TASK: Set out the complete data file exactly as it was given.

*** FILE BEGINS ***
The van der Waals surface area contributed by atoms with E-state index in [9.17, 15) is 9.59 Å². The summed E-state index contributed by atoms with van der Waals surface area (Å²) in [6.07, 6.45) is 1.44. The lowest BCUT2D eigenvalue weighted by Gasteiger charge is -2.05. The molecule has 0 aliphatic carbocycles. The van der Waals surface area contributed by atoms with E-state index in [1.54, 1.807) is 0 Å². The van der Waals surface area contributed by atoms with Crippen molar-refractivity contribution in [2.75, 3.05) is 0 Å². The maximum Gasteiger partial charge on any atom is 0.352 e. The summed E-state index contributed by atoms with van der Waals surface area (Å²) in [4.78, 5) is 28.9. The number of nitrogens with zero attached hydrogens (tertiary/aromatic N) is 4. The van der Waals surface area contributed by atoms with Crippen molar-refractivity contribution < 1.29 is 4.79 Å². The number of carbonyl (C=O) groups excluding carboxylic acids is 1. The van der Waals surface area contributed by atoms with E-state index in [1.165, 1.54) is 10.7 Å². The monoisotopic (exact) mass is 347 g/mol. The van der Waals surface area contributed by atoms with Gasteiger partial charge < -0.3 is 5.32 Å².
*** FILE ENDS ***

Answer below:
The van der Waals surface area contributed by atoms with E-state index in [9.17, 15) is 9.59 Å². The summed E-state index contributed by atoms with van der Waals surface area (Å²) in [6.07, 6.45) is 1.44. The lowest BCUT2D eigenvalue weighted by Gasteiger charge is -2.05. The molecule has 0 aliphatic carbocycles. The van der Waals surface area contributed by atoms with E-state index in [1.54, 1.807) is 0 Å². The van der Waals surface area contributed by atoms with Crippen molar-refractivity contribution in [2.75, 3.05) is 0 Å². The maximum Gasteiger partial charge on any atom is 0.352 e. The summed E-state index contributed by atoms with van der Waals surface area (Å²) in [4.78, 5) is 28.9. The number of nitrogens with zero attached hydrogens (tertiary/aromatic N) is 4. The van der Waals surface area contributed by atoms with Crippen molar-refractivity contribution < 1.29 is 4.79 Å². The number of carbonyl (C=O) groups excluding carboxylic acids is 1. The van der Waals surface area contributed by atoms with E-state index in [1.165, 1.54) is 10.7 Å². The monoisotopic (exact) mass is 347 g/mol. The van der Waals surface area contributed by atoms with Gasteiger partial charge < -0.3 is 5.32 Å².